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BS374-15 Modern Approaches to Human Disease

Life Sciences
Undergraduate Level 3
Module leader
Philip Young
Credit value
Module duration
10 weeks
100% coursework
Study location
University of Warwick main campus, Coventry
Introductory description

The module cannot provide exhaustive coverage of these medical specialties: these will be used to exemplify the importance of evidence and ethics in medicine. However, to provide the appropriate context, there will be accounts of the nature of the disorders of these systems and how they are dealt with.
The module will be introduced by lectures on the concepts of evidence-based medicine and medical ethics. What do we mean by "evidence-based medicine"?
The concept of evidence-based medicine has developed over the last few years as a means of formalising decisions concerning health care. The most important tools are the randomised controlled trial, in which two alternative treatments are compared in an objective manner, and the systematic review, in which all the evidence (e.g. derived from trials) relating to a clinical issue is assessed in an objective manner to allow a definitive conclusion on the issue. Go to the Cochrane Library to read more on evidence-based medicine and to view systematic reviews.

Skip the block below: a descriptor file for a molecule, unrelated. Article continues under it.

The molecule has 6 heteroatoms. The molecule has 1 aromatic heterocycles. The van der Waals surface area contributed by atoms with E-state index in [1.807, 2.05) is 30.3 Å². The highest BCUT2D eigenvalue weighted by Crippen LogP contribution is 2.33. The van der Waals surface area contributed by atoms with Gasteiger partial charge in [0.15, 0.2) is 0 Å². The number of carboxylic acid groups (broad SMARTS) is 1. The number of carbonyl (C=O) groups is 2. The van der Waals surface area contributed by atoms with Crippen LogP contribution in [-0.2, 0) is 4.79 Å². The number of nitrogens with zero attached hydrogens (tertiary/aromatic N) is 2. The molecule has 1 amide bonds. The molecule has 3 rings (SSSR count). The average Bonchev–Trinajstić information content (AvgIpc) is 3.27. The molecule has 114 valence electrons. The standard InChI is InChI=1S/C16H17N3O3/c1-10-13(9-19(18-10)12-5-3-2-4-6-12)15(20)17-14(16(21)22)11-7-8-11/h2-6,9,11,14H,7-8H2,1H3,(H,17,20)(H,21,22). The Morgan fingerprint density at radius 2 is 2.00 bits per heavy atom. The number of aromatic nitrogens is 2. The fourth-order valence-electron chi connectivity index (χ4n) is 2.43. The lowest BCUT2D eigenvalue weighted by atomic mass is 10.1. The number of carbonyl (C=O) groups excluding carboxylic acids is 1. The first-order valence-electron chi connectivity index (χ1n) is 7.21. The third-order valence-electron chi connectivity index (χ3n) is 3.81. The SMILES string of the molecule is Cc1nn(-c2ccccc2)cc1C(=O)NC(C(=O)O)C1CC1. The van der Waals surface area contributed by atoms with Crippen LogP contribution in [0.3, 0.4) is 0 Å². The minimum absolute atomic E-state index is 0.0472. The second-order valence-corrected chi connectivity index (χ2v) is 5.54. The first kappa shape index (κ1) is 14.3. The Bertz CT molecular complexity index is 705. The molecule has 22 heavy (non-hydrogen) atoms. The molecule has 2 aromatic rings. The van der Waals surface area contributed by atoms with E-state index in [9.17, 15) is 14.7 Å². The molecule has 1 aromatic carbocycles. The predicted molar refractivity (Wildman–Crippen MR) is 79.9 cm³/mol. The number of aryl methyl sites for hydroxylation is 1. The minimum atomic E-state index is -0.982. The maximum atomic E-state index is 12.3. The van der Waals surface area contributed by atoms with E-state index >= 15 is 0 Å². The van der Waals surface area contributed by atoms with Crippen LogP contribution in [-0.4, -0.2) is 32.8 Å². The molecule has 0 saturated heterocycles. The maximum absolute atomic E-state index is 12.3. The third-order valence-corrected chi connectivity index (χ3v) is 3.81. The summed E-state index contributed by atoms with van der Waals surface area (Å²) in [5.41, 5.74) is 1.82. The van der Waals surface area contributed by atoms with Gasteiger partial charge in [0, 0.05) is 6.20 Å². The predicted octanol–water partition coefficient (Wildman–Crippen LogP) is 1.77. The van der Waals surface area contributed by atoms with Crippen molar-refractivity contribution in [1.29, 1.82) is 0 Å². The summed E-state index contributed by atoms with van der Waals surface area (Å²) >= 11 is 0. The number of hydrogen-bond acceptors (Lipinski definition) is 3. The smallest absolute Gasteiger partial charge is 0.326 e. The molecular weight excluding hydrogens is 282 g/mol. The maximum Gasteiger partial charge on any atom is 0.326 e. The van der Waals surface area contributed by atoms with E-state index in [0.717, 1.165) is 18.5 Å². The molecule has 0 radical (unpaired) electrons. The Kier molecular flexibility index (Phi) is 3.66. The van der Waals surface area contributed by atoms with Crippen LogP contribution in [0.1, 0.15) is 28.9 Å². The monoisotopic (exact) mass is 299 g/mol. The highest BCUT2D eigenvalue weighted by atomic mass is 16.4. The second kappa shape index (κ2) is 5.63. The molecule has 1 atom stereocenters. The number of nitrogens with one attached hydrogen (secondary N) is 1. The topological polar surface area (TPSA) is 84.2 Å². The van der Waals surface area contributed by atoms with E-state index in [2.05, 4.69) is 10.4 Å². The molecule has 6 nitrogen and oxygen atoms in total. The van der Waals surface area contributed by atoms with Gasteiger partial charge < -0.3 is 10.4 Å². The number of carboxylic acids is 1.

What do we mean by "medical ethics"?
The fundamental concept here is the autonomy of the individual. Only I can make decisions about my well-being. It follows that in medicine the physician advises the patient on what is the best course of action, but it is the patient who decides. It follows that treatment can only be given if the patient consents